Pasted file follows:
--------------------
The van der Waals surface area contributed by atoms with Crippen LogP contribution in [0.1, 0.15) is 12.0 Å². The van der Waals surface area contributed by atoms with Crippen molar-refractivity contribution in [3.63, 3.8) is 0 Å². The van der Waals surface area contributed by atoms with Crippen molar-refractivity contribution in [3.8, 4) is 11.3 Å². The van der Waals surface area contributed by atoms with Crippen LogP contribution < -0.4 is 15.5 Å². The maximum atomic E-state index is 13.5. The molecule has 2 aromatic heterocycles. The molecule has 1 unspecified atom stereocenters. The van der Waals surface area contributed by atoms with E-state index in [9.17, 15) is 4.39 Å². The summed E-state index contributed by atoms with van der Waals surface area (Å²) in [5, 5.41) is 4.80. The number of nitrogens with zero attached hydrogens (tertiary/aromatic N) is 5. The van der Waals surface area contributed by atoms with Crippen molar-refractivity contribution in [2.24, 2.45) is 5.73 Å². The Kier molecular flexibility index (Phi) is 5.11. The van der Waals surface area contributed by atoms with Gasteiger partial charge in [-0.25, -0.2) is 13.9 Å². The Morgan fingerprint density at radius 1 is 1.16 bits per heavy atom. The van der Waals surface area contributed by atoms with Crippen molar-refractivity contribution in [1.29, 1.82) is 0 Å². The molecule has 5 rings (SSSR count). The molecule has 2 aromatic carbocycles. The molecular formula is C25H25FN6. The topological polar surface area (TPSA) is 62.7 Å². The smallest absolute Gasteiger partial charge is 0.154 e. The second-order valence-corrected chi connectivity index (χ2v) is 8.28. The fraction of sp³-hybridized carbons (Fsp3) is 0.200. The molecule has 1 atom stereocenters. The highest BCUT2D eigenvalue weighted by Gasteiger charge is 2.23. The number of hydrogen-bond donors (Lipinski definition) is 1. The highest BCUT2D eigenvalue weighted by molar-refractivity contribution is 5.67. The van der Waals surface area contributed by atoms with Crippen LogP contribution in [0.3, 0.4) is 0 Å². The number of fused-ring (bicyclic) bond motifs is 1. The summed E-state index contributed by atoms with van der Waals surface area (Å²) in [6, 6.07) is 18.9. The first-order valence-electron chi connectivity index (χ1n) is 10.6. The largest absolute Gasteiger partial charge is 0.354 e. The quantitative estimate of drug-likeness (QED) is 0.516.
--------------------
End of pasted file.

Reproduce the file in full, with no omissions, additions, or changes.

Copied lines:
The van der Waals surface area contributed by atoms with Crippen LogP contribution in [0.1, 0.15) is 12.0 Å². The van der Waals surface area contributed by atoms with Crippen molar-refractivity contribution in [3.63, 3.8) is 0 Å². The van der Waals surface area contributed by atoms with Crippen molar-refractivity contribution in [3.8, 4) is 11.3 Å². The van der Waals surface area contributed by atoms with Crippen LogP contribution < -0.4 is 15.5 Å². The maximum atomic E-state index is 13.5. The molecule has 2 aromatic heterocycles. The molecule has 1 unspecified atom stereocenters. The van der Waals surface area contributed by atoms with E-state index in [9.17, 15) is 4.39 Å². The summed E-state index contributed by atoms with van der Waals surface area (Å²) in [5, 5.41) is 4.80. The number of nitrogens with zero attached hydrogens (tertiary/aromatic N) is 5. The van der Waals surface area contributed by atoms with Crippen molar-refractivity contribution in [2.24, 2.45) is 5.73 Å². The Kier molecular flexibility index (Phi) is 5.11. The van der Waals surface area contributed by atoms with Gasteiger partial charge in [-0.25, -0.2) is 13.9 Å². The Morgan fingerprint density at radius 1 is 1.16 bits per heavy atom. The van der Waals surface area contributed by atoms with Crippen molar-refractivity contribution in [1.29, 1.82) is 0 Å². The molecule has 5 rings (SSSR count). The molecule has 2 aromatic carbocycles. The molecular formula is C25H25FN6. The topological polar surface area (TPSA) is 62.7 Å². The smallest absolute Gasteiger partial charge is 0.154 e. The second-order valence-corrected chi connectivity index (χ2v) is 8.28. The fraction of sp³-hybridized carbons (Fsp3) is 0.200. The molecule has 1 atom stereocenters. The highest BCUT2D eigenvalue weighted by Gasteiger charge is 2.23. The number of hydrogen-bond donors (Lipinski definition) is 1. The highest BCUT2D eigenvalue weighted by molar-refractivity contribution is 5.67. The van der Waals surface area contributed by atoms with Crippen LogP contribution in [0.3, 0.4) is 0 Å². The number of fused-ring (bicyclic) bond motifs is 1. The summed E-state index contributed by atoms with van der Waals surface area (Å²) in [6, 6.07) is 18.9. The first-order valence-electron chi connectivity index (χ1n) is 10.6. The largest absolute Gasteiger partial charge is 0.354 e. The quantitative estimate of drug-likeness (QED) is 0.516.